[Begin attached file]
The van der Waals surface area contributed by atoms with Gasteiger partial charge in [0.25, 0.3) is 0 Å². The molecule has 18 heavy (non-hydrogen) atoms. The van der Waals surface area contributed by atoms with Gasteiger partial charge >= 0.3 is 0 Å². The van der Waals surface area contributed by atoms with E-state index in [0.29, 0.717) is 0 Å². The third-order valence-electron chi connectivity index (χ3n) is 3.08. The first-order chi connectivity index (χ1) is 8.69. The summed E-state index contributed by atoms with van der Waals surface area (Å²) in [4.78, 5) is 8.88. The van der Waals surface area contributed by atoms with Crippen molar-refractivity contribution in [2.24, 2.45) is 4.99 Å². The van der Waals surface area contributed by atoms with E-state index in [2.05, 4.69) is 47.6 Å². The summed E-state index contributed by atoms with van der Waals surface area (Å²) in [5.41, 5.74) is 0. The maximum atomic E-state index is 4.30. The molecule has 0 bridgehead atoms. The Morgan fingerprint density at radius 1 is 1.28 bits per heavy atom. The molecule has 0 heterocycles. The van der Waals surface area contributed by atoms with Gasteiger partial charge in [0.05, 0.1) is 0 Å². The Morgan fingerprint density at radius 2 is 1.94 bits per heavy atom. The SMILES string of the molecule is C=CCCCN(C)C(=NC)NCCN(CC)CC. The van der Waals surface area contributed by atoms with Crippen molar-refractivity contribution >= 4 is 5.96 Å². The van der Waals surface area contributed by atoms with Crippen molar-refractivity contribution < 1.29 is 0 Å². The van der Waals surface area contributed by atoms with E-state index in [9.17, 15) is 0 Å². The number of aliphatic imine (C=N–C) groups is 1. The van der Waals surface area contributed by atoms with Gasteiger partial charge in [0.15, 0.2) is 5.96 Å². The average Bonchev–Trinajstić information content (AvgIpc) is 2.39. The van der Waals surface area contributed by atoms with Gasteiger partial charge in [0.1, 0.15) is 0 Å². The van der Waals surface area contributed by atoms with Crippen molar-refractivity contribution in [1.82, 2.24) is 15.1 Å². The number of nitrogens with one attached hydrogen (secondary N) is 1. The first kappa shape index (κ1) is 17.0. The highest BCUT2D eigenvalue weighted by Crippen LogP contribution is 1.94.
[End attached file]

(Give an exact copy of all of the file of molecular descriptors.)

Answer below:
The van der Waals surface area contributed by atoms with Gasteiger partial charge in [0.25, 0.3) is 0 Å². The molecule has 18 heavy (non-hydrogen) atoms. The van der Waals surface area contributed by atoms with Gasteiger partial charge >= 0.3 is 0 Å². The van der Waals surface area contributed by atoms with E-state index in [0.29, 0.717) is 0 Å². The third-order valence-electron chi connectivity index (χ3n) is 3.08. The first-order chi connectivity index (χ1) is 8.69. The summed E-state index contributed by atoms with van der Waals surface area (Å²) in [4.78, 5) is 8.88. The van der Waals surface area contributed by atoms with Crippen molar-refractivity contribution in [2.24, 2.45) is 4.99 Å². The van der Waals surface area contributed by atoms with E-state index in [2.05, 4.69) is 47.6 Å². The summed E-state index contributed by atoms with van der Waals surface area (Å²) in [5.41, 5.74) is 0. The maximum atomic E-state index is 4.30. The molecule has 0 bridgehead atoms. The Morgan fingerprint density at radius 1 is 1.28 bits per heavy atom. The molecule has 0 heterocycles. The van der Waals surface area contributed by atoms with Gasteiger partial charge in [0.05, 0.1) is 0 Å². The Morgan fingerprint density at radius 2 is 1.94 bits per heavy atom. The SMILES string of the molecule is C=CCCCN(C)C(=NC)NCCN(CC)CC. The van der Waals surface area contributed by atoms with Crippen molar-refractivity contribution >= 4 is 5.96 Å². The van der Waals surface area contributed by atoms with Crippen molar-refractivity contribution < 1.29 is 0 Å². The van der Waals surface area contributed by atoms with E-state index in [9.17, 15) is 0 Å². The number of aliphatic imine (C=N–C) groups is 1. The van der Waals surface area contributed by atoms with Gasteiger partial charge in [0.15, 0.2) is 5.96 Å². The average Bonchev–Trinajstić information content (AvgIpc) is 2.39. The van der Waals surface area contributed by atoms with Gasteiger partial charge in [0.1, 0.15) is 0 Å². The van der Waals surface area contributed by atoms with Crippen molar-refractivity contribution in [1.82, 2.24) is 15.1 Å². The number of nitrogens with one attached hydrogen (secondary N) is 1. The first kappa shape index (κ1) is 17.0. The highest BCUT2D eigenvalue weighted by Crippen LogP contribution is 1.94.